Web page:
Christiansen belittled incremental product or service improvements as defensive “sustaining” innovations by incumbents, But the sustainers have had an impressive record in healthcare. Consider the stunning progress in joint replacement. When I first witnessed this procedure in the late 1970s, it was massively invasive and required a three-week hospital stay and a six-month rehabilitation. Hip replacement is now, unbelievably, an ambulatory procedure, as are shoulders and knee replacements. Some 80% of heart valve replacements are now catheter delivered. Interventional care for strokes, and nerve ablation procedures for arrhythmia, also delivered by catheter, are very short-stay inpatient procedures and will likely be ambulatory in the near future.
All these are clearly “sustaining”, not disruptive, innovations. They have unfolded over decades, as clinicians and their partners in the industry refined or reinvented mature technologies, markedly reducing over time both cost and damage to patients. This collaboration is unglamorous “pick and shovel” work. It has gone out of fashion in an investment climate geared to unrealistic expectations of explosive growth and 100X investor returns, which reached a zenith during the 2020-21 digital health bubble
Blindfolded Home Runs
In her 2006 Harvard Business Review article on why innovation in healthcare is so hard, Regina Herzlinger pointed to a complex regulatory environment, particularly the hurdles to obtaining FDA approval and insurance coverage, the power of healthcare incumbents to influence the regulatory and political process, industry fragmentation and the pivotal role of physicians in technology.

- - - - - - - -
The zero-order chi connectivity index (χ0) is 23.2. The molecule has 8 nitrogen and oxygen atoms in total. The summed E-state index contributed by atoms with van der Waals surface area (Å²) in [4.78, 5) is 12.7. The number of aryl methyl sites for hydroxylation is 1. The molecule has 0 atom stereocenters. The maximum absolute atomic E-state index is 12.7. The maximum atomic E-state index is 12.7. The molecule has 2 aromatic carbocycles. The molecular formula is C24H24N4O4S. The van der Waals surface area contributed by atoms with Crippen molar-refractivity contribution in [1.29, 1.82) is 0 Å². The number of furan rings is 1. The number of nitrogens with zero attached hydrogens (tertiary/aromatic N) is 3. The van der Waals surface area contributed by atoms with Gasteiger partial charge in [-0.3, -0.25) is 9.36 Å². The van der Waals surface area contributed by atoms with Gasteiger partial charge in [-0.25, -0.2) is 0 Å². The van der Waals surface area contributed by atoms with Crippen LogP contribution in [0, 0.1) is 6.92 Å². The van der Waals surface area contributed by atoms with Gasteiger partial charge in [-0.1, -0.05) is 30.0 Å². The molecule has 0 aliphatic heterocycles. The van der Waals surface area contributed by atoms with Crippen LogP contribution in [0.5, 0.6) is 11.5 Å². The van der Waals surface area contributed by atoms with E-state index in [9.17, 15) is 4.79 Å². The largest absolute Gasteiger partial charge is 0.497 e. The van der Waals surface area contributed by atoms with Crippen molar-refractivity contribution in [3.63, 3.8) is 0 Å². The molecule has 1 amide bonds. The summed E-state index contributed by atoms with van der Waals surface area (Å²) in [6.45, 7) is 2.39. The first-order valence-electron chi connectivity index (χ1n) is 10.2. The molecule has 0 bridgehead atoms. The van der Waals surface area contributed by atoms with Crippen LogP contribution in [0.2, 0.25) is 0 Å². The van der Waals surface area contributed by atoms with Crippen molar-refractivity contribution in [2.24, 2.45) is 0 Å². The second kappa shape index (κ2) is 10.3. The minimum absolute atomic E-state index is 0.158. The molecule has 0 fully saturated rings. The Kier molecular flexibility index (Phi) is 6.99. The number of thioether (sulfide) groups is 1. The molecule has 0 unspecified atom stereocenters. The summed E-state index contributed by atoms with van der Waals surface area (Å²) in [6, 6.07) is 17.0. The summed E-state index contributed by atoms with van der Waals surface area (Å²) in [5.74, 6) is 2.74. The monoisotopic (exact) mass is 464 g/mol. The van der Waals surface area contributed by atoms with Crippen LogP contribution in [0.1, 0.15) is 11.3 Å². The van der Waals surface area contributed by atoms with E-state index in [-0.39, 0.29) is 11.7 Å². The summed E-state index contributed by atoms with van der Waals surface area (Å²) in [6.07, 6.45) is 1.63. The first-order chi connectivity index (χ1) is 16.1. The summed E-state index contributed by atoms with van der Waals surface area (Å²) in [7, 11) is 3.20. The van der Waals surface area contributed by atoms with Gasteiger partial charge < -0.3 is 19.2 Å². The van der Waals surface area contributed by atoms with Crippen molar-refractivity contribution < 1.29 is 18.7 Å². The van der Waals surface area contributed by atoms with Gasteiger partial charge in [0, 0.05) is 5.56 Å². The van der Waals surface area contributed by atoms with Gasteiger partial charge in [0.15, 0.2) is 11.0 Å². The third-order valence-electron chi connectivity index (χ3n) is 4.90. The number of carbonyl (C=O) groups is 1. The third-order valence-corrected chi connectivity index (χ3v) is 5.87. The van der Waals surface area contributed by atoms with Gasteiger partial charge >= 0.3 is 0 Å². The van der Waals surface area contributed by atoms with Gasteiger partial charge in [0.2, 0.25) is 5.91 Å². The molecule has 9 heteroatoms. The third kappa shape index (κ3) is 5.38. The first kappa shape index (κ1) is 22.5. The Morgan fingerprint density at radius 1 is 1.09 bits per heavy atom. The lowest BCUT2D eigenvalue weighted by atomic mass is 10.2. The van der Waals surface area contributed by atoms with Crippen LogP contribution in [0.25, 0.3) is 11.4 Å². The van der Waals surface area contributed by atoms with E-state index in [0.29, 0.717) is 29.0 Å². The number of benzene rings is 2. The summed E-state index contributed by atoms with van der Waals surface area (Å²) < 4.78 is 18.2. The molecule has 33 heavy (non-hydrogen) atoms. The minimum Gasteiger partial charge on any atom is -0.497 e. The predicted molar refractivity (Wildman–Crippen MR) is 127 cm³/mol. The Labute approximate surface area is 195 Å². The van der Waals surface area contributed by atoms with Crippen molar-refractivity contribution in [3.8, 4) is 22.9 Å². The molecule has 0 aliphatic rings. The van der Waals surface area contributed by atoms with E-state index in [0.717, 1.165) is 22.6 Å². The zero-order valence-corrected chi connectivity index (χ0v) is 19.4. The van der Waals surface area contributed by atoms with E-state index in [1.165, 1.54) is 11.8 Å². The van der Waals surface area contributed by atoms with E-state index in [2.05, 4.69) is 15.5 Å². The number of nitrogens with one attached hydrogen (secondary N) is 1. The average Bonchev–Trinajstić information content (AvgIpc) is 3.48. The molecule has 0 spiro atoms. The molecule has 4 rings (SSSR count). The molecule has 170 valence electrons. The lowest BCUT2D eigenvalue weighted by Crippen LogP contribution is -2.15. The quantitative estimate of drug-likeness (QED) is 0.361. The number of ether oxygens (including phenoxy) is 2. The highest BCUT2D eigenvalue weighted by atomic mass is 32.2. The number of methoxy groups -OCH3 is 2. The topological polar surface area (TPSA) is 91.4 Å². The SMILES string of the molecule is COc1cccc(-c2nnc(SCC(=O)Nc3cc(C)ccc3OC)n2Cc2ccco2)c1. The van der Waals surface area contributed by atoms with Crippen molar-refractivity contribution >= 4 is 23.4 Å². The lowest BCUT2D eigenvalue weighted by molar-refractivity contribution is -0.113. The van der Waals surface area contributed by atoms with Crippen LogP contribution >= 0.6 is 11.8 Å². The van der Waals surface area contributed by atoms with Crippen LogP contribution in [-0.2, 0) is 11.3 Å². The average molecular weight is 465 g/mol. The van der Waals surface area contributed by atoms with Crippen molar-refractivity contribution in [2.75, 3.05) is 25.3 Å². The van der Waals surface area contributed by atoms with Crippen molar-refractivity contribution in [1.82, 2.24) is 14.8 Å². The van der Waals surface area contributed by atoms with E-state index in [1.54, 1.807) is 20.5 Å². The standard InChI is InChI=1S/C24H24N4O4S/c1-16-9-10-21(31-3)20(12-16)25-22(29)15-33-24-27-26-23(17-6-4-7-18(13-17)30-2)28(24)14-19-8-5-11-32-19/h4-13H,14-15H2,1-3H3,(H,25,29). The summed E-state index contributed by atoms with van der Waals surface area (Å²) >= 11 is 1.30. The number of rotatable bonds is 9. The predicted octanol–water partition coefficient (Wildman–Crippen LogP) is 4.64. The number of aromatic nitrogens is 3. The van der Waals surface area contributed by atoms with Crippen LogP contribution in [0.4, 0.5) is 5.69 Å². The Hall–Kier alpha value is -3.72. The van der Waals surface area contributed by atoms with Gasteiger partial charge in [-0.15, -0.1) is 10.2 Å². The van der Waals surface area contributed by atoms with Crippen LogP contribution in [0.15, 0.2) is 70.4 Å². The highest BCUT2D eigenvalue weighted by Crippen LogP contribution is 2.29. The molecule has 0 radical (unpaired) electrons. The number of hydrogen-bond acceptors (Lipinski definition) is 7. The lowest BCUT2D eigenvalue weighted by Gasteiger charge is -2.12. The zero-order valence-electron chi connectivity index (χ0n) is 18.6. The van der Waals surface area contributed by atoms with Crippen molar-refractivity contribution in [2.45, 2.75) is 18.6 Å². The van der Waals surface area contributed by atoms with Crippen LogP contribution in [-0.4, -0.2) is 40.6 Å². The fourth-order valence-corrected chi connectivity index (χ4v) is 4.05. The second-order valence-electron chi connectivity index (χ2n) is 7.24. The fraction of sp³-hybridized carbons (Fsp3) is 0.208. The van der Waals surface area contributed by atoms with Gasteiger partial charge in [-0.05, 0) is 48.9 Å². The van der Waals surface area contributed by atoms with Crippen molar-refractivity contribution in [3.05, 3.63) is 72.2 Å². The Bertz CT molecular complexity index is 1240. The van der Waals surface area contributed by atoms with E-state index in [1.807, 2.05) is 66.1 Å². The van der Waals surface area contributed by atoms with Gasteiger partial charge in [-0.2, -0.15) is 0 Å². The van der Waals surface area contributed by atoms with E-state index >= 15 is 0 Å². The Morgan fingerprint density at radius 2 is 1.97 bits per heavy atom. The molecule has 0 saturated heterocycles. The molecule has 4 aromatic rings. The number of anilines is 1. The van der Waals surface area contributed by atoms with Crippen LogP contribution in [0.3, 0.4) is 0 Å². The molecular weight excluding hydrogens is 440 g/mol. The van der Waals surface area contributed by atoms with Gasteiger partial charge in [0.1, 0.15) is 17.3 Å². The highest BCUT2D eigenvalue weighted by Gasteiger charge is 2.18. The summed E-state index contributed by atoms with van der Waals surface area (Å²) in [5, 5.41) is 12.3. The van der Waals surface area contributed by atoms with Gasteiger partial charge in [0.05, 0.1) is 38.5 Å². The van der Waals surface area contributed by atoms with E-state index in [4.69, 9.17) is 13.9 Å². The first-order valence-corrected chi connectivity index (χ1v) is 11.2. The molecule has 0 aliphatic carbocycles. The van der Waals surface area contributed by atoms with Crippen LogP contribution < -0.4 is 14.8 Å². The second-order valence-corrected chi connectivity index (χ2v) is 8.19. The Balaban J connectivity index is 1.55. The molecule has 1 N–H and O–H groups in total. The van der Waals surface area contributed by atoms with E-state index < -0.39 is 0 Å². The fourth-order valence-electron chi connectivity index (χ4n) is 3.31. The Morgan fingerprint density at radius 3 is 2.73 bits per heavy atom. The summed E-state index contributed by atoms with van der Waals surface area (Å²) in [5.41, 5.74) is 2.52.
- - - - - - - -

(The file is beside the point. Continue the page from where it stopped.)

The Internet-related disruptions such as those instigated by Amazon, Facebook, and Craigslist were 1 in ten thousand events, the equivalent of a blindfolded ballplayer hitting a 500-foot line drive home run over the centerfield fence. . Ballplayers who swing for the fences, as opposed to looking for the strategic single or double, strike out with discouraging frequency, even if they are looking at the ball! Investor insistence that new companies disrupt a trillion-dollar sector o like the hospital or health insurance industries has led to continuing disappointment and poor returns on the part of the venture and private equity investors and the squandering of many billions in limited partners’ capital.
Losing Sight of the Customer
To me, the most objectionable aspect of the obsession with disruption is not that it set the bar too high for most innovations to meet. It is that imperative to disrupt focused management and investor attention on the incumbent competitor, and how to dismantle their franchise, rather than tuning in to customer wants and desires and how to meet them.
In his enduring 1985 classic, Innovation and Entrepreneurship, Peter Drucker argued for a more multi-faceted model of innovation, one which pivots around removing friction or barriers between a customer and satisfaction of their needs, but also exploits asymmetries and discontinuities in industry structure or demography. Industries preoccupied with outsized returns often do not listen acutely enough to customers as much as to the siren song of growth.
As Drucker says, “an entrepreneurial strategy has more chance of success the more it starts out with the users- their utilities, their values, their realities . . . the test of innovation is always what it does for the user.” Drucker’s advice is an important antidote to the burned-out disruption industry, and the key to better returns for investors and society from healthcare innovation.
Jeff Goldsmith is President of Health Futures, Inc. & a long time THCB Contributor.